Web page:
It's four lives versus his life.

What matters more? Do you look at the situation through your captain's eyes or your eyes? The Hokage's eyes?

His eyes?

What would he think if you let four civilians—maybe more—die in order to save him? That he would thank you for it?

He might do that, but he would also be angry. Why?

Because he, too, is a ninja.

He knows what it means to be a ninja. He understands the meaning of dying for what you believe in. Dying for those you want to protect.

He knows the meaning of sacrifice.

The question is: do you?

Could you bear to live your life without him? If you don't save him, he won't be there to smile for you when you're feeling down. If you don't save him, he won't be there to help you through the hard times. If you don't save him, who will?

Could you bear to live your life knowing that you had been the one to cause the deaths of four innocent people? How would the rest of their family feel about that? How would you feel about causing the deaths of two children? They haven't even had a chance to live their lives yet. But you have.

You chose the path of the ninja. This is where it got you.

Make your choice.

What will you do when this happens? You say that something like this will never happen to you. Your village is invincible. You always come out on top.

It is those kinds of opinions that get people killed. How do you think your village stays invincible? Certainly not by being friendly to all others.

Sacrifices are required in order to have such benefits.

That is why true ninja exist. They are the ones that understand the meaning of giving your life for a greater cause. They obey their orders without question. They understand that people can die at any moment in time. They are upset when it happens, but they accept it. That is why they can do the job.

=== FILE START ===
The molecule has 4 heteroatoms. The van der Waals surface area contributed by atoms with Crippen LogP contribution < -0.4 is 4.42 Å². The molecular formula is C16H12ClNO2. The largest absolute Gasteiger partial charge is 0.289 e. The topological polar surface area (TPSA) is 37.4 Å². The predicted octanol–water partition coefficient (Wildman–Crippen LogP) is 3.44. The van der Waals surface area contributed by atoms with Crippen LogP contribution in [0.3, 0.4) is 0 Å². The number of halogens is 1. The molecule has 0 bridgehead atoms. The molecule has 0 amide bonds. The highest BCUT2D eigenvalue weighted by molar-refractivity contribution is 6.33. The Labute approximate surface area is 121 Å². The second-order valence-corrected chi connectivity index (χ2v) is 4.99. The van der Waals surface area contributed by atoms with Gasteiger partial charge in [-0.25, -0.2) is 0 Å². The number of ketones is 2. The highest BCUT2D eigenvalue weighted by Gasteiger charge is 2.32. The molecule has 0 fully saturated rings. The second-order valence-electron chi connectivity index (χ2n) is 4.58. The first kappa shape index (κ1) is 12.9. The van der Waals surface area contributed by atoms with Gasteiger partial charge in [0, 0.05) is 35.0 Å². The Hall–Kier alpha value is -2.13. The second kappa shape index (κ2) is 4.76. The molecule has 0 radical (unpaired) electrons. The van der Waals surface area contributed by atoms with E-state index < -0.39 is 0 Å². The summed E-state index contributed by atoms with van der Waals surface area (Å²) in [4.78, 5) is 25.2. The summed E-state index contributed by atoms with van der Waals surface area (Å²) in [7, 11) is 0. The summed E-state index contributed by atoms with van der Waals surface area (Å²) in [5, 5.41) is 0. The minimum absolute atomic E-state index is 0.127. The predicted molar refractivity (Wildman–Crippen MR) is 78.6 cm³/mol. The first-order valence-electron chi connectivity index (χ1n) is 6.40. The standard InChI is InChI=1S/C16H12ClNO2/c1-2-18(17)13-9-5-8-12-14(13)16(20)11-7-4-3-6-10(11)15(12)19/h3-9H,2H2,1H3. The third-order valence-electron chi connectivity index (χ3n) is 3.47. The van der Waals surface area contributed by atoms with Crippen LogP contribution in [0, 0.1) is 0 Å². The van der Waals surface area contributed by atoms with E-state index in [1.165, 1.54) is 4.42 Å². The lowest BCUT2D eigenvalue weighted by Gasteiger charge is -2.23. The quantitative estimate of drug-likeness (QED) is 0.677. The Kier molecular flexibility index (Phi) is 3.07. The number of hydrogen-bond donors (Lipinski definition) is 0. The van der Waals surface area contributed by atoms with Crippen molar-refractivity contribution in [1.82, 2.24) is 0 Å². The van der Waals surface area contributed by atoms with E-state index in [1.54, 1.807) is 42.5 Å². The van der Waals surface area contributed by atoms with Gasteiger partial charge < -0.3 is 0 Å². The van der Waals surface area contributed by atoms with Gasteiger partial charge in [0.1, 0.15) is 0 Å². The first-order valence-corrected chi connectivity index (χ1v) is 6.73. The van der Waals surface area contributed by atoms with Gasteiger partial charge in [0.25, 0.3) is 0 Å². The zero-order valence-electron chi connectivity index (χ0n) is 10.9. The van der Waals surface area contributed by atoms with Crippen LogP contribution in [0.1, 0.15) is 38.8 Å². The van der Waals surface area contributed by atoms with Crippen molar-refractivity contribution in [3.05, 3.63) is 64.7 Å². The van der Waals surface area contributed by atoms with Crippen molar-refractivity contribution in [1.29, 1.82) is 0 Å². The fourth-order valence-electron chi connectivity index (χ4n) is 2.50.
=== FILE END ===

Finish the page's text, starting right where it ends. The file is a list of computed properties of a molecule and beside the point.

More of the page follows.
Yet, here you stand, not knowing what you would do in such a situation. Things like this happen often in the life of a ninja. They even happen in the lives of civilians. Sometimes, the sacrifice need not be big. It could be as simple as giving a few hours of your day to do some volunteer work. All of it helps the village function—you just wanted to help it on a greater level.

This is the price you must pay.

You will die at some point. It's how you live your life that counts. So, will you die as the ninja who followed her duty until the point of death? Or will you die the ninja who put her love before her duty and sacrificed the lives of others for it?

It's your choice.

It always has been that way, and it always will be.

That is, until the point when you do decide to disregard your duty. The day you feel that comes, please, just turn in your headband and save others the loss and heartbreak.

There is no saying that once you are a ninja, you will always be a ninja. If such a thing were true, many would not be alive today. If you can't put your duty before all else, turn in the headband. You don't deserve it then.

But what if you have to make this decision when your choice really does matter? In the middle of an attack? That is when most choices are usually made.

You should know the right answer.


Because you're a ninja, and people believe in you.

Never betray their trust.